Important Notice: Starting today, my assistant, Angie Strehlow has a new email address which is Angie@MedicareQuick.com. Please update your contacts to reflect the new email.

And speaking of email, let’s talk about email safety…

NEVER send important information such as your Social Security Number, your medicare number, or other personal information via regular email. This is because of how email works. It passes through other computers on its way to its destination. That means a hacker can intercept your email while it’s traveling through these computers, and steal your information.

My office uses secure email (you’ll need an additional password other than your regular email password to open it) when dealing with your personal information, and we utilize a secure file sharing service and secure fax service to receive secure information from you. (https://MedicareQuick.com/upload)

Technology provides useful tools and resources. There is a plethora of great information right at our fingertips. With advances in technology, scammers evolve too. Scams can happen through a variety of methods, including phishing emails, social networking sites, SMS messages on your cell phone, fake tech support calls, fake IRS calls or emails, scareware, and so on.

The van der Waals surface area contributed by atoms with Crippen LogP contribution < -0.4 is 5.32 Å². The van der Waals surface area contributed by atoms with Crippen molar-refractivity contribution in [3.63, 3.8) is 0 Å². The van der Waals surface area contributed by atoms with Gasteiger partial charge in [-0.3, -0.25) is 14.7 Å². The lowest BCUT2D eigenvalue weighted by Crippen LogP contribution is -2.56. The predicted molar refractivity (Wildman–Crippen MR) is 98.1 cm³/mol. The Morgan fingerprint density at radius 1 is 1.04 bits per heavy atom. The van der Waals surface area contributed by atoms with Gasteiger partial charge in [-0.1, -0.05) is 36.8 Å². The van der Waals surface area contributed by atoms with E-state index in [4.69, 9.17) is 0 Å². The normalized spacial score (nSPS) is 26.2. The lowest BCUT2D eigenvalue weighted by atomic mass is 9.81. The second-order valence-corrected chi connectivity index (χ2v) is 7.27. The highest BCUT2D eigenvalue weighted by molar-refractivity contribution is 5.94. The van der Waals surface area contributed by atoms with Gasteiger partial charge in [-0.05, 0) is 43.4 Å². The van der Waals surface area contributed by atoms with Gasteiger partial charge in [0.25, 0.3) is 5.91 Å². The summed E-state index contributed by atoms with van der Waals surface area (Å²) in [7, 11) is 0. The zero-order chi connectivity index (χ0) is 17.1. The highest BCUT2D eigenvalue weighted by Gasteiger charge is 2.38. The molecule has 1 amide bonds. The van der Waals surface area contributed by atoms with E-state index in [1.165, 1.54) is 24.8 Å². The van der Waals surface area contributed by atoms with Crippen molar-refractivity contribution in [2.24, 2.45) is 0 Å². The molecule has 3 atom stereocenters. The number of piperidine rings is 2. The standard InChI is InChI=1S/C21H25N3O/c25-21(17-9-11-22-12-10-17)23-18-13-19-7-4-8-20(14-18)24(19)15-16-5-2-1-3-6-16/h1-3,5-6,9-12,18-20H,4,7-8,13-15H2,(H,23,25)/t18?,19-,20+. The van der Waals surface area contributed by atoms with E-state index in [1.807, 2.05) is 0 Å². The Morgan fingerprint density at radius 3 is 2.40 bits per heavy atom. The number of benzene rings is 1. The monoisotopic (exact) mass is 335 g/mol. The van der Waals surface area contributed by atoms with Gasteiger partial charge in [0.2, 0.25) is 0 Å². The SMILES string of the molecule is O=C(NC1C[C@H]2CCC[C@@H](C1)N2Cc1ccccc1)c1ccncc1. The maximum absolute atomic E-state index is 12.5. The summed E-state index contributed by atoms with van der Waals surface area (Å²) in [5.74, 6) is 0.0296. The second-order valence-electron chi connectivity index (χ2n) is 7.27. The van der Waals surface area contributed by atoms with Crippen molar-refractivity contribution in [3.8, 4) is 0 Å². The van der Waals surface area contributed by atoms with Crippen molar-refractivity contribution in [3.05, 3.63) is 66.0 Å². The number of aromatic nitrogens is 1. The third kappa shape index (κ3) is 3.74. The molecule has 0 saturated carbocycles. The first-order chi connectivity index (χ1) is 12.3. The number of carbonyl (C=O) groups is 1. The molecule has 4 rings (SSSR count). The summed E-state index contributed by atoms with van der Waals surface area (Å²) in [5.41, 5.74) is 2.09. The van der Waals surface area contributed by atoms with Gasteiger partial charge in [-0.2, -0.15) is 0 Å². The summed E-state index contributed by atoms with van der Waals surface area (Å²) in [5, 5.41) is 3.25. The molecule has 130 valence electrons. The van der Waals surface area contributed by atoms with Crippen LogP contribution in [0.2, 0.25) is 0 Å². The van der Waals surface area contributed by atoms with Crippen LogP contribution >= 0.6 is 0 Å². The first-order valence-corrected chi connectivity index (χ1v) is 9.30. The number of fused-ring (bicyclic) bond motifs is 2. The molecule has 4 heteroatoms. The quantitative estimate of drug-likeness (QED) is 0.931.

I wanted to cover the topic of email safety tips. We will go over the most common email scams and how to avoid them.

Spam Email

In simple terms, spam email is junk email.  These are the annoying unsolicited messages we all get about things such as online degrees, pharmaceuticals, and work-from-home opportunities.

It’s one of the reasons that I generally only email my clients once a month.

These are usually mass-emailed to a large group of people. Spam can be sent by real humans but is typically sent by a botnet.